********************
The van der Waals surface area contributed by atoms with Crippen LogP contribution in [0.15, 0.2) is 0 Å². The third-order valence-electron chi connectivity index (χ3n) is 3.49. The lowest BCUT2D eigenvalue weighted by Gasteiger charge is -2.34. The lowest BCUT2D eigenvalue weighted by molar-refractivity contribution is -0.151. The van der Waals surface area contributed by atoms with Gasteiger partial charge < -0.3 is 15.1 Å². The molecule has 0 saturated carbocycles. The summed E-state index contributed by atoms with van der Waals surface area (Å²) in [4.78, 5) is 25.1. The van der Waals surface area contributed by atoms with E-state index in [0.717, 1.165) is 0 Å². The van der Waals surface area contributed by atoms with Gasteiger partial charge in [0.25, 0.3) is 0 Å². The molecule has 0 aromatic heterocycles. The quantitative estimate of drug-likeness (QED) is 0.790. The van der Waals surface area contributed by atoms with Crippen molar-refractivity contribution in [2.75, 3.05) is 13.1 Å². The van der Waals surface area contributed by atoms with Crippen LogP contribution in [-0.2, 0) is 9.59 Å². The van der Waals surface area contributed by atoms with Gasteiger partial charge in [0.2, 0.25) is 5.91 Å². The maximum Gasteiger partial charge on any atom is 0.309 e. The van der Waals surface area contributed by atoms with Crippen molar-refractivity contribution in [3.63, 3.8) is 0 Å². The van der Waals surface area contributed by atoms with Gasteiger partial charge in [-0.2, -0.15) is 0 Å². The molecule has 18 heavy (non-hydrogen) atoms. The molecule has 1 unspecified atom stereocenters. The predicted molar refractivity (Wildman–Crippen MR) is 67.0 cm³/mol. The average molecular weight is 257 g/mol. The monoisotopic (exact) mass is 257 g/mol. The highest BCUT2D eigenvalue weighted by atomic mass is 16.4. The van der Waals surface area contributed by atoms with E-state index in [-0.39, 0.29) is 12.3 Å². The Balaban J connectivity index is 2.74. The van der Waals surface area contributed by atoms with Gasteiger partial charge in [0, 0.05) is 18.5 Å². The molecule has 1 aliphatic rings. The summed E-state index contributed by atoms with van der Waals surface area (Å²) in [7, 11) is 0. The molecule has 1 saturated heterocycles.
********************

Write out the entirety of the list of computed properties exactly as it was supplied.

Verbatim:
The van der Waals surface area contributed by atoms with Crippen LogP contribution in [0.15, 0.2) is 0 Å². The third-order valence-electron chi connectivity index (χ3n) is 3.49. The lowest BCUT2D eigenvalue weighted by Gasteiger charge is -2.34. The lowest BCUT2D eigenvalue weighted by molar-refractivity contribution is -0.151. The van der Waals surface area contributed by atoms with Gasteiger partial charge < -0.3 is 15.1 Å². The molecule has 0 saturated carbocycles. The summed E-state index contributed by atoms with van der Waals surface area (Å²) in [4.78, 5) is 25.1. The van der Waals surface area contributed by atoms with E-state index in [0.717, 1.165) is 0 Å². The van der Waals surface area contributed by atoms with Gasteiger partial charge in [0.25, 0.3) is 0 Å². The molecule has 0 aromatic heterocycles. The quantitative estimate of drug-likeness (QED) is 0.790. The van der Waals surface area contributed by atoms with Crippen molar-refractivity contribution in [2.75, 3.05) is 13.1 Å². The van der Waals surface area contributed by atoms with Crippen LogP contribution in [-0.2, 0) is 9.59 Å². The van der Waals surface area contributed by atoms with Gasteiger partial charge in [0.2, 0.25) is 5.91 Å². The maximum Gasteiger partial charge on any atom is 0.309 e. The van der Waals surface area contributed by atoms with Crippen molar-refractivity contribution in [3.63, 3.8) is 0 Å². The van der Waals surface area contributed by atoms with Gasteiger partial charge in [-0.2, -0.15) is 0 Å². The molecule has 18 heavy (non-hydrogen) atoms. The molecule has 1 unspecified atom stereocenters. The predicted molar refractivity (Wildman–Crippen MR) is 67.0 cm³/mol. The average molecular weight is 257 g/mol. The monoisotopic (exact) mass is 257 g/mol. The highest BCUT2D eigenvalue weighted by atomic mass is 16.4. The van der Waals surface area contributed by atoms with E-state index in [-0.39, 0.29) is 12.3 Å². The Balaban J connectivity index is 2.74. The van der Waals surface area contributed by atoms with Gasteiger partial charge in [0, 0.05) is 18.5 Å². The molecule has 1 aliphatic rings. The summed E-state index contributed by atoms with van der Waals surface area (Å²) in [7, 11) is 0. The molecule has 1 saturated heterocycles.